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BMO Capital & Income beats its benchmark once again

BMO Capital & Income beats its benchmark once again – The UK equity income trust, BMO Capital & Income (BCI), has reported annual results to 30 September 2019, with total return NAV  of 5.3% marking another year of outperformance against its FTSE All-Share Index benchmark, which returned 2.7%. BCI notes that under manager, Julian Cane, BCI has beaten its benchmark over 1,3,5,10 and 20 years.

Further highlights from the announcement:

  • On a three year view, the NAV total return was 29.9% compared to the benchmark’s 21.7% and over five years it was 56.9% against the benchmark’s 38.9%;
  • BCI is proposing to pay a fourth interim dividend of 3.75 pence per share to bring the fully covered total for the year to 11.4 pence per share, an increase of 4.1%;
  • The 4.1% increase is ahead of CPI inflation of 1.8% and will be the 26th consecutive year of increased payments;
  • The ongoing charges figure was 0.58%, the same as last year. This has fallen from 0.88% ten years ago to its current level, a reduction of more than a third over the period.

No derailment yet

Chairman, Steven Bates, said: “Writing this statement a year ago, markets were suffering a bout of the jitters that the global economy was too strong and that interest rates were on an upward trajectory. The old aphorism that markets always know what is what turned out to be wrong though. A year on, and the worry has flipped with concern now that the global economy is too weak, and this has triggered a new round of central bank easing of monetary policies: interest rates are falling in all major economies, and an unprecedented percentage of government debt trades at negative interest rates. This is very far from normal.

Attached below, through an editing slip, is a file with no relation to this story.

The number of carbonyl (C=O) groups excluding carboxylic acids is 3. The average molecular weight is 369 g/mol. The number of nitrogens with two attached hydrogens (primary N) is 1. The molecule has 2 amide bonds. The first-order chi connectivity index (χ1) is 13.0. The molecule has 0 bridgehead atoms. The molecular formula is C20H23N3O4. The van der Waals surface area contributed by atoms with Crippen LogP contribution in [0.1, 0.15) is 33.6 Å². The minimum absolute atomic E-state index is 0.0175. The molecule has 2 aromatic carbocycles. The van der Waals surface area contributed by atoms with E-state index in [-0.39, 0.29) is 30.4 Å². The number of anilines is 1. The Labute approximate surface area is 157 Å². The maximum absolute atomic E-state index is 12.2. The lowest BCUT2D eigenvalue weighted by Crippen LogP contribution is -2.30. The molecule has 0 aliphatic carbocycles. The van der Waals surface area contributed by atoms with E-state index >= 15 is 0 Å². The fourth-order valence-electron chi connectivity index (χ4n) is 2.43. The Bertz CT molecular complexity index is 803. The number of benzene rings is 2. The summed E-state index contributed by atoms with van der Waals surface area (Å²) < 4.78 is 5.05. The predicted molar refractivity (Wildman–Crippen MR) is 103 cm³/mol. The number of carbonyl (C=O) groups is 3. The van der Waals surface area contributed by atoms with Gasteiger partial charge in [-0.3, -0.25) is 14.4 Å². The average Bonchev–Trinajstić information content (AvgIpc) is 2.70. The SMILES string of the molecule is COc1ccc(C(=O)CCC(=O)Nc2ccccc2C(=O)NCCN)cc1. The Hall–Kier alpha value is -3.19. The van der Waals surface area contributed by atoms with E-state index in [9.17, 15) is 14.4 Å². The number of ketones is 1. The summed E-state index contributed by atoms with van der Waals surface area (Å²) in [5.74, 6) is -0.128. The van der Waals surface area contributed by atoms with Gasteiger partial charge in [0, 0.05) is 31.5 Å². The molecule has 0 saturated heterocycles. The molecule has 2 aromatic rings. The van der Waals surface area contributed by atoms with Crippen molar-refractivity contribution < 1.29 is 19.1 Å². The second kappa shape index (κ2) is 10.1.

At the start of the year, investors worried about the whole panoply of geopolitical uncertainty and about the longevity of the economic cycle. A year on, geopolitical uncertainty has not improved and the cycle is a year older, yet neither has been enough to derail the equity market train.

Markets are still supported by low interest rates, which hide a multitude of sins. Until the tide goes out in the shape of higher interest rates, even poorly run companies are able to stay afloat. In some industries, though, even cheap money is not enough. Most obviously (but not only) the retail sector, is being severely disrupted by new distribution channels.

Add to this the uncertainty about the future, which is depressing capital investment. It is likely that future productivity and growth rates will be damaged by this lack of spending and all this points to interest rates remaining low for an extended period. The thinking in central banks is that the global economy is not robust enough to withstand higher rates and there is too much debt to allow a significant slowdown or recession. Furthermore, inflation remains unnaturally subdued, and policies designed to reignite it have failed, most notably in Japan. This combination, perhaps surprisingly, is not especially negative for equity markets, but nor are we off to the races. The most likely trajectory is that markets will grind higher, generating modest but positive returns. In this environment, skilled stock selection is more important than ever, and in this case, I believe you are in safe hands.”

BCI: BMO Capital & Income beats its benchmark once again

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